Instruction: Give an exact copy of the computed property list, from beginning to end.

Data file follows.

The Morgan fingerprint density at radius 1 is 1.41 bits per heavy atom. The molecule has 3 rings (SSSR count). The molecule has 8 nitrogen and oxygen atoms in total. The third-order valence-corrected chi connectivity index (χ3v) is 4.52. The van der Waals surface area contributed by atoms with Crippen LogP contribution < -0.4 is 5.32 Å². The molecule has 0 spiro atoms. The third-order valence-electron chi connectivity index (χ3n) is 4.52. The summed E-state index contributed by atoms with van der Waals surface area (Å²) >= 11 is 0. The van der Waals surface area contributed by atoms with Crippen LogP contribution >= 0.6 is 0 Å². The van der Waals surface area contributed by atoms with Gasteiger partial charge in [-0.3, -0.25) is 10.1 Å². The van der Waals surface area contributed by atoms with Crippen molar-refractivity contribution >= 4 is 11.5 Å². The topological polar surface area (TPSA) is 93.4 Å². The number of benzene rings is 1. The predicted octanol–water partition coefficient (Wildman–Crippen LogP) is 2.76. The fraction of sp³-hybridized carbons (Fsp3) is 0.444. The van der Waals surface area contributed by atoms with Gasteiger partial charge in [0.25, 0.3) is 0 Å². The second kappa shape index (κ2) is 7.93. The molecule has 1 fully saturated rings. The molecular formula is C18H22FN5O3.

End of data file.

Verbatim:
The Morgan fingerprint density at radius 1 is 1.41 bits per heavy atom. The molecule has 3 rings (SSSR count). The molecule has 8 nitrogen and oxygen atoms in total. The third-order valence-corrected chi connectivity index (χ3v) is 4.52. The van der Waals surface area contributed by atoms with Crippen LogP contribution < -0.4 is 5.32 Å². The molecule has 0 spiro atoms. The third-order valence-electron chi connectivity index (χ3n) is 4.52. The summed E-state index contributed by atoms with van der Waals surface area (Å²) >= 11 is 0. The van der Waals surface area contributed by atoms with Crippen LogP contribution >= 0.6 is 0 Å². The van der Waals surface area contributed by atoms with Gasteiger partial charge in [-0.3, -0.25) is 10.1 Å². The van der Waals surface area contributed by atoms with Crippen molar-refractivity contribution >= 4 is 11.5 Å². The topological polar surface area (TPSA) is 93.4 Å². The number of benzene rings is 1. The predicted octanol–water partition coefficient (Wildman–Crippen LogP) is 2.76. The fraction of sp³-hybridized carbons (Fsp3) is 0.444. The van der Waals surface area contributed by atoms with Gasteiger partial charge in [0.25, 0.3) is 0 Å². The second kappa shape index (κ2) is 7.93. The molecule has 1 fully saturated rings. The molecular formula is C18H22FN5O3.